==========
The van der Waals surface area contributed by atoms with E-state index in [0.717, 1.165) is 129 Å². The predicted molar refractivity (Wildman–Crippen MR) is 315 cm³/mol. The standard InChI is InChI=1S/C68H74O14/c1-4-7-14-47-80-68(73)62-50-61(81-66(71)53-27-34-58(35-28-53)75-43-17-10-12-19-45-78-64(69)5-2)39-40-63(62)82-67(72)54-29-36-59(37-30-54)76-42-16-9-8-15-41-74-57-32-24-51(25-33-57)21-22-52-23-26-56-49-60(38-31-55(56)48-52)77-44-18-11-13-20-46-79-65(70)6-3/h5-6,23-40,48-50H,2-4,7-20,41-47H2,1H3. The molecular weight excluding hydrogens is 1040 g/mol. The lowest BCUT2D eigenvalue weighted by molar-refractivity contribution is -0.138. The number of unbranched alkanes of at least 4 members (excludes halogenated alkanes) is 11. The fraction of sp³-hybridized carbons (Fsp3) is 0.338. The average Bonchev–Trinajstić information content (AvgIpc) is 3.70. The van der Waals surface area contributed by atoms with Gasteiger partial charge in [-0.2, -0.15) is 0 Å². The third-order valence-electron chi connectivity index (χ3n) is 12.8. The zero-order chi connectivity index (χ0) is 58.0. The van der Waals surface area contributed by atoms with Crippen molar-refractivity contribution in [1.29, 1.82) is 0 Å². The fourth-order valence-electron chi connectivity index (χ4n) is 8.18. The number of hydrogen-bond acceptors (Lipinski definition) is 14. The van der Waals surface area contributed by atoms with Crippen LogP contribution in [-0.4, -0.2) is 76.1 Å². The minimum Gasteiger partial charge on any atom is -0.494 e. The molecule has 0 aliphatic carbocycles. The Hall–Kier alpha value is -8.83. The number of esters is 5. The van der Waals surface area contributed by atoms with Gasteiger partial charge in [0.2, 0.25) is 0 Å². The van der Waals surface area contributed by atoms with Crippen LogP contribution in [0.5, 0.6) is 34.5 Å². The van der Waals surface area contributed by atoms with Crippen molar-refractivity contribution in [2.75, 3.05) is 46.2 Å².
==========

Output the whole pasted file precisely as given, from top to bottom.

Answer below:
The van der Waals surface area contributed by atoms with E-state index in [0.717, 1.165) is 129 Å². The predicted molar refractivity (Wildman–Crippen MR) is 315 cm³/mol. The standard InChI is InChI=1S/C68H74O14/c1-4-7-14-47-80-68(73)62-50-61(81-66(71)53-27-34-58(35-28-53)75-43-17-10-12-19-45-78-64(69)5-2)39-40-63(62)82-67(72)54-29-36-59(37-30-54)76-42-16-9-8-15-41-74-57-32-24-51(25-33-57)21-22-52-23-26-56-49-60(38-31-55(56)48-52)77-44-18-11-13-20-46-79-65(70)6-3/h5-6,23-40,48-50H,2-4,7-20,41-47H2,1H3. The molecular weight excluding hydrogens is 1040 g/mol. The lowest BCUT2D eigenvalue weighted by molar-refractivity contribution is -0.138. The number of unbranched alkanes of at least 4 members (excludes halogenated alkanes) is 11. The fraction of sp³-hybridized carbons (Fsp3) is 0.338. The average Bonchev–Trinajstić information content (AvgIpc) is 3.70. The van der Waals surface area contributed by atoms with Gasteiger partial charge in [-0.2, -0.15) is 0 Å². The third-order valence-electron chi connectivity index (χ3n) is 12.8. The zero-order chi connectivity index (χ0) is 58.0. The van der Waals surface area contributed by atoms with Crippen molar-refractivity contribution in [1.29, 1.82) is 0 Å². The fourth-order valence-electron chi connectivity index (χ4n) is 8.18. The number of hydrogen-bond acceptors (Lipinski definition) is 14. The van der Waals surface area contributed by atoms with Crippen LogP contribution in [-0.4, -0.2) is 76.1 Å². The minimum Gasteiger partial charge on any atom is -0.494 e. The molecule has 0 aliphatic carbocycles. The Hall–Kier alpha value is -8.83. The number of esters is 5. The van der Waals surface area contributed by atoms with Gasteiger partial charge in [0.2, 0.25) is 0 Å². The van der Waals surface area contributed by atoms with Crippen LogP contribution in [0.5, 0.6) is 34.5 Å². The van der Waals surface area contributed by atoms with Crippen molar-refractivity contribution in [2.75, 3.05) is 46.2 Å².